SFUSD gifts city 115 affordable housing units for the holidays

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Advocate asks board to approve the land swap project.
Photo by Joe Fitzgerald Rodriguez

The San Francisco Board of Education last night (Tue/10) approved a land swap with city government, gifting San Francisco an empty lot that it will use to build new affordable housing. That’s 115 units of living space for low income San Francisco renters, wrapped in a bow for the holidays. 

The proposal was the brainchild of board members Hydra Mendoza-McDonnell and Sandra Lee Fewer, who worked on the measure with the Mayor’s Office of Housing for over two years. The district will trade a lot on 1950 Mission street and another on Connecticut in exchange for a property it currently rents from the city of San Francisco. The city will also pay SFUSD $4.5 million, according to district data.

Last night was the culmination of that work, which Fewer said was the right thing to do.

“Could we get more money from [selling] this property with a private developer? I’m sure. But would we get the value? No,” Fewer said at the meeting.

But it’s a mixed win for San Francisco, as the original intent was to pioneer ways to provide affordable housing for the school district’s employees. Project proponents said school district workers have been priced out of San Francisco in droves. The affordable housing project will be general use, with no specific provisions for teachers or other SFUSD workers. 

Though the teachers’ union supports the land swap, United Educators of San Francisco President Dennis Kelly warned that this would not help district workers directly.

"It’s more than an oversight, it’s an insult, felt very deeply, and very bitterly,” Kelly said at the podium. “Affordable housing will not house a single teacher, not a single one, because of where the dollar breaks are.”

Fewer told the Guardian that in the coming months the board will explore new ways to help fund housing for teachers, but Kelly told us that’s the same old song he’s heard for ten years. 

That said, the use of SFUSD’s abundant excess property for affordable housing could spark a new trend, and commissioners on the board said they may explore ventures like this in the future. And the need is stark.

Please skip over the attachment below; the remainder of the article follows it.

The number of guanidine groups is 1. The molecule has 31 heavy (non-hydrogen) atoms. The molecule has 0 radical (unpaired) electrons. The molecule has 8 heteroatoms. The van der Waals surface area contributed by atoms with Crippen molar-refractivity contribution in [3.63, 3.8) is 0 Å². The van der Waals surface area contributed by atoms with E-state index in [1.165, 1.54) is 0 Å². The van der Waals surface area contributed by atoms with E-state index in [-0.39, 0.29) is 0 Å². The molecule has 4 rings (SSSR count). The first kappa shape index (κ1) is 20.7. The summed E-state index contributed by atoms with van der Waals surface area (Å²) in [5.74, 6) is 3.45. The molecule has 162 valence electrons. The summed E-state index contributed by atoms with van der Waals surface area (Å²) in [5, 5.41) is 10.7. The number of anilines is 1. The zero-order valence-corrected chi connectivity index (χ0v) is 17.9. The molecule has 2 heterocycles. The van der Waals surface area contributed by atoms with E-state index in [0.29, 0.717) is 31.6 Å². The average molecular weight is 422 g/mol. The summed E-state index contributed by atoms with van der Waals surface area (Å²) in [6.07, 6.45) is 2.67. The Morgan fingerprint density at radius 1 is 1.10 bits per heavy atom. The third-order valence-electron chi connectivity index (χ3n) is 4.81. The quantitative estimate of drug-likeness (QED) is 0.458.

At an SFUSD meeting just a few weeks ago (covered here by Guardian News Editor Rebecca Bowe), the district asked families “what do you need?”

The answer wasn’t more field trips, school books, or even for better school lunches. Families cried loud and clear that they need one thing: affordable housing.

At last night’s board meeting, children and families echoed those sentiments.

“I lived downtown in the SoMa district and we were kicked out for a few months when I was in high school,” said San Francisco Youth Commissioner Luisa Sicairos, who is now 22 years old. “We had to live with my dad’s friends. I had no light to do homework. That’s the problem without affordable housing.”

Other students described living in SROs in horrible conditions, with families bunched together in spaces meant only for one. It impacts their homework, their school performance, and their lives.

Supporters of the measure packed the board room, and the public comment period went close to an hour. Supervisors John Avalos and Jane Kim showed up to back the measure, as well as aides from Sup. Norman Yee and Eric Mar’s office. The need for housing justice from those in attendance was palpable.

It was emotional for the commissioners as well. Mendoza-McDonnell seemed to be near tears. She and Fewer both said they felt lucky to be in a position to help families in need. 

When it passed, unanimously, the room erupted into cheers. Superintendent Richard Carranza rang a school bell with a smile on his face. 

Olson Lee, director of the Mayor’s Office of Housing, told the Guardian that the use of the land now has to go through several Board of Supervisors committees, and construction would not start immediately. The 115 units is an initial estimate, he said, but if height limits were circumvented the number could grow. 

After the vote passed, Fewer had only one thing to say to Lee: “Build it quick.”